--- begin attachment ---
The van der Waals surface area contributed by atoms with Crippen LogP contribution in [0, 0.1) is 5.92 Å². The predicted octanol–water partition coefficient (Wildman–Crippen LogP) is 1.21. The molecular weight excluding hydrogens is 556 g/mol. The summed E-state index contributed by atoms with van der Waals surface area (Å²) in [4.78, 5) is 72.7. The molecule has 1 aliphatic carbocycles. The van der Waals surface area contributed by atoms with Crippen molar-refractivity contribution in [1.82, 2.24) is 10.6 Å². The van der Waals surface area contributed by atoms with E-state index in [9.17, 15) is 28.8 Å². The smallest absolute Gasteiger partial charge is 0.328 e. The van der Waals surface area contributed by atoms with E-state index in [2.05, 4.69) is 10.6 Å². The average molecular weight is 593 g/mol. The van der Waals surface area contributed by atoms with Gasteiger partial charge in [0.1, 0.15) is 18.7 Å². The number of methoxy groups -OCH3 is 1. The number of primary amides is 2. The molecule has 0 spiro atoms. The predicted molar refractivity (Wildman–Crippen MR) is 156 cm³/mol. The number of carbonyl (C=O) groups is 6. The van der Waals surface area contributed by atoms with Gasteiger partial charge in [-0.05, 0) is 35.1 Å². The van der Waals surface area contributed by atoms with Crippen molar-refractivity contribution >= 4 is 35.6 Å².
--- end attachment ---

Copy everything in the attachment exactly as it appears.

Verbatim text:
The van der Waals surface area contributed by atoms with Crippen LogP contribution in [0, 0.1) is 5.92 Å². The predicted octanol–water partition coefficient (Wildman–Crippen LogP) is 1.21. The molecular weight excluding hydrogens is 556 g/mol. The summed E-state index contributed by atoms with van der Waals surface area (Å²) in [4.78, 5) is 72.7. The molecule has 1 aliphatic carbocycles. The van der Waals surface area contributed by atoms with Crippen molar-refractivity contribution in [1.82, 2.24) is 10.6 Å². The van der Waals surface area contributed by atoms with E-state index in [9.17, 15) is 28.8 Å². The smallest absolute Gasteiger partial charge is 0.328 e. The van der Waals surface area contributed by atoms with E-state index in [2.05, 4.69) is 10.6 Å². The average molecular weight is 593 g/mol. The van der Waals surface area contributed by atoms with Gasteiger partial charge in [0.1, 0.15) is 18.7 Å². The number of methoxy groups -OCH3 is 1. The number of primary amides is 2. The molecule has 0 spiro atoms. The predicted molar refractivity (Wildman–Crippen MR) is 156 cm³/mol. The number of carbonyl (C=O) groups is 6. The van der Waals surface area contributed by atoms with Gasteiger partial charge in [-0.05, 0) is 35.1 Å². The van der Waals surface area contributed by atoms with Crippen molar-refractivity contribution >= 4 is 35.6 Å².